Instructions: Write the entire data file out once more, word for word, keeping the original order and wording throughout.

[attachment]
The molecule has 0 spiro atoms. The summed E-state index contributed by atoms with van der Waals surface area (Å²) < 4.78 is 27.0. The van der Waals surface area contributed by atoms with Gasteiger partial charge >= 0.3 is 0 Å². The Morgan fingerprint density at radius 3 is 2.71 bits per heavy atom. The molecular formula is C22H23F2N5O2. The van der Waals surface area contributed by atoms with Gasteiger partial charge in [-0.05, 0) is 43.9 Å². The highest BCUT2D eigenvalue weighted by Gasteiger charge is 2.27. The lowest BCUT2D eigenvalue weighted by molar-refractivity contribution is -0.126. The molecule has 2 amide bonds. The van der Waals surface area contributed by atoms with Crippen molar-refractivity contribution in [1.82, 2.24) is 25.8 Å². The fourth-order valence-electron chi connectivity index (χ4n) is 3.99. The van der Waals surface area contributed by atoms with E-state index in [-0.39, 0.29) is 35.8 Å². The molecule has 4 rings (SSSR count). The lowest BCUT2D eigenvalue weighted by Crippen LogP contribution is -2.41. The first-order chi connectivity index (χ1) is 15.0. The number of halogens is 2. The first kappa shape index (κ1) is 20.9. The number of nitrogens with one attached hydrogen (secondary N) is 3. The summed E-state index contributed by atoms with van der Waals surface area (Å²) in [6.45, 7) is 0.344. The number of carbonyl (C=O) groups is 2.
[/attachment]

The molecule has 0 spiro atoms. The summed E-state index contributed by atoms with van der Waals surface area (Å²) < 4.78 is 27.0. The van der Waals surface area contributed by atoms with Gasteiger partial charge >= 0.3 is 0 Å². The Morgan fingerprint density at radius 3 is 2.71 bits per heavy atom. The molecular formula is C22H23F2N5O2. The van der Waals surface area contributed by atoms with Gasteiger partial charge in [-0.05, 0) is 43.9 Å². The highest BCUT2D eigenvalue weighted by Gasteiger charge is 2.27. The lowest BCUT2D eigenvalue weighted by molar-refractivity contribution is -0.126. The molecule has 2 amide bonds. The van der Waals surface area contributed by atoms with Crippen molar-refractivity contribution in [1.82, 2.24) is 25.8 Å². The fourth-order valence-electron chi connectivity index (χ4n) is 3.99. The van der Waals surface area contributed by atoms with E-state index in [-0.39, 0.29) is 35.8 Å². The molecule has 4 rings (SSSR count). The lowest BCUT2D eigenvalue weighted by Crippen LogP contribution is -2.41. The first-order chi connectivity index (χ1) is 15.0. The number of halogens is 2. The first kappa shape index (κ1) is 20.9. The number of nitrogens with one attached hydrogen (secondary N) is 3. The summed E-state index contributed by atoms with van der Waals surface area (Å²) in [6.45, 7) is 0.344. The number of carbonyl (C=O) groups is 2.